It is great for our retail partners. The retail world has changed. You live in the U.S. You know it extremely well. Bookstores are going away. You haven't been in a Blockbuster in a while because they are not there anymore. Circuit City went away. Ultimate went away. This also speaks to the consumerization of IT.
I think our partners are going to be excited and motivated, but like any partner they want to know how do they operationalize this vision in the context of what they are trying to do, how they are going to grow, and look we all talk about things like cloud and connected devices and our industry is evolving at a different pace with a different set of criteria that defines whether you are going to win or lose. So all of us [have to evolve]. We have to evolve. Our operating model has to evolve. Our investment in technology has to evolve. And our partnerships need to evolve.
Provide some details around how the partner program incentives that you might bring to bear to make this happen?
Before I get into the specifics of the programs, I think it is very important to talk about what is the portfolio and the story that we want our partners to amplify and go kick ass with in the market.
We compete with everybody on the planet. I mean who doesn't compete with HP? And who does HP not compete with? If you want to just take from a metaphor perspective IBM on one side and Apple on the other side. Look we compete across the entire continuum both the kind of traditional siloed business. We compete in storage. We compete in servers. We compete in networking. We compete in PCs, thin clients, workstations. We compete in all of those spaces. What you are hearing from HP now though is that above the hardware, above best in class, kick ass, 'my router is better than your router,' 'my switch is better than your switch,' 'my PC is better than your PC,' we are investing into applications experiences, solutions, service led offerings that are above the hardware and from the data center to the consumer.
Next: The New World Order
So as we try to position ourselves in the new world order, because nobody's position is assured, we are pushing a portfolio that goes from the data center to the edge and an applications and services portfolio that goes from the application to the edge. That is a big change for us. Historically it has been my router against your router, my switch against your switch. We are elevating the story above the hardware stack. So you have to have that as a baseline. So as we talk to our partners there are a number of themes that are coming: One HP. We have got to get much more simplified globally in our relationship with our global distributors.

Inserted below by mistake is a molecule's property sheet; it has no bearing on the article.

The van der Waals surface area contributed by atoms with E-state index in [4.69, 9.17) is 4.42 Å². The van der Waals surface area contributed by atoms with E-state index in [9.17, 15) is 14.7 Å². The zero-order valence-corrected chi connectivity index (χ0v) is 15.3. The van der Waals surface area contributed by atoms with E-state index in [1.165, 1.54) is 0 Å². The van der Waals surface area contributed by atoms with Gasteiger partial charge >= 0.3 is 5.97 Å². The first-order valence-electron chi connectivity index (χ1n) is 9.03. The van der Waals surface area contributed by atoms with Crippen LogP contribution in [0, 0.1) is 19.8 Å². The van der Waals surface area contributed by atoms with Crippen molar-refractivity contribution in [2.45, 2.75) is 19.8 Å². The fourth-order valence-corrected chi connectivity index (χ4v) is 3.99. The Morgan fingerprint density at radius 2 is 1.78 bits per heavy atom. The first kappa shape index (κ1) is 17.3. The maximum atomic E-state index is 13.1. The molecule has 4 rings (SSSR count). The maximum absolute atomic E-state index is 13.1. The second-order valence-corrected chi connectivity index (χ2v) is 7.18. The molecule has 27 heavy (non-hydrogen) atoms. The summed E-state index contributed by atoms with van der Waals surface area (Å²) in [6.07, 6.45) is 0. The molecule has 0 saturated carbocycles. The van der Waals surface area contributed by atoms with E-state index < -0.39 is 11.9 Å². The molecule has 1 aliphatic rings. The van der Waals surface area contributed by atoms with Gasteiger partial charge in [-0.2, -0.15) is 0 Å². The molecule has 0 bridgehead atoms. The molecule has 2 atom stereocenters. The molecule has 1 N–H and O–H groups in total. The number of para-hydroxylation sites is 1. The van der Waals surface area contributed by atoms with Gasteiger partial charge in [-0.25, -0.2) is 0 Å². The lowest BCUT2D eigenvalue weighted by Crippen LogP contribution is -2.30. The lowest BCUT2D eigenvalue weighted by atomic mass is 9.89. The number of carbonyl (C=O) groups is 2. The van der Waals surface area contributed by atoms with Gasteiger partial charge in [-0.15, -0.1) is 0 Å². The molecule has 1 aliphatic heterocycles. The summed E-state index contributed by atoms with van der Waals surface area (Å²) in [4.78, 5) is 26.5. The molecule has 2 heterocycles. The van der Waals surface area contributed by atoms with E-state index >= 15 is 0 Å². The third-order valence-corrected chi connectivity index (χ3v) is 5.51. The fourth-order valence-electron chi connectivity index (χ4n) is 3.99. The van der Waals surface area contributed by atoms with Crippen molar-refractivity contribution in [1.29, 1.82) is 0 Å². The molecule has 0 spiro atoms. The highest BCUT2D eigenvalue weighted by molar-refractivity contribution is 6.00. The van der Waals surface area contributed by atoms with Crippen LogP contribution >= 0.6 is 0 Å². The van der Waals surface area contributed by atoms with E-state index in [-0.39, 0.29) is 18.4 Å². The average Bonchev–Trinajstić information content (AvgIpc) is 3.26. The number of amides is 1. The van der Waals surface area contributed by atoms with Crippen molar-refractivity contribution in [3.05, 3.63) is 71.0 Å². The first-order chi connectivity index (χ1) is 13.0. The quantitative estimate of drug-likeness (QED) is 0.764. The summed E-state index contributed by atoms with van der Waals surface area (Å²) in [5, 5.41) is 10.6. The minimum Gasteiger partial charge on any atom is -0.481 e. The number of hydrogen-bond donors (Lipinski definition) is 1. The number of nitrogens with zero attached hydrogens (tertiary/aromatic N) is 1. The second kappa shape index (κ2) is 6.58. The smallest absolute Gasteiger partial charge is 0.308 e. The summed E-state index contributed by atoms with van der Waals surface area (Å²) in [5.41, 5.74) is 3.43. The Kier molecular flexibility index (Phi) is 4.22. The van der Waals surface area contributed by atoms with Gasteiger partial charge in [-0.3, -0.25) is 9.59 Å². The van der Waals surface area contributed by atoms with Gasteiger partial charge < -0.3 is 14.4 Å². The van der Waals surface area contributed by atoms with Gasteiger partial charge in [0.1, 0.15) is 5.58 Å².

The PartnerOne program from a how we contract it, how we goal it, how we pay it, has to be a aligned to that strategic vision.
I will give you a good data point. If you think of GDP [Gross Domestic Product] growth the IT industry typically grows at a rate 2X what GDP is. And if you look at those partners historically that made a franchise bet on HP, because most of these are privately owned companies. They have to make a decision. This is coming out of their own money. They have to make a strategic bet on who they align with. Those that aligned with HP a handful of years ago in that best in class vision, this box versus that box, this versus that, realized material growth above the market. We saw growth rates in the mid-20s relative to GDP growth in the high single-digits. So those that invested in HP have realized great returns. Okay that is looking backwards.
Now looking forward, the portfolio being an end-to-end portfolio being much more applications centric, being very cloud centric, and by the way cloud, one of the things that HP is taking a really intelligent approach to the cloud is: cloud isn't going to be the same for Bank of America as it is for Jane's Pizza Shop. There are going to be pure play private clouds, pure play public clouds. There are going to be a lot of hybrid clouds. The fact of the matter is that the global world is going to evolve towards the cloud paradigm at different rates with different motivators, different drivers to the speed and pace and investment they are going to make in moving to the cloud. This fits in perfect for us because we can play that hybrid world. We can go the pure play world if the customer wants to completely transform and move to a different end state we can take them there right away or we can evolve them slowly to match their business evolution because some companies can't evolve overnight.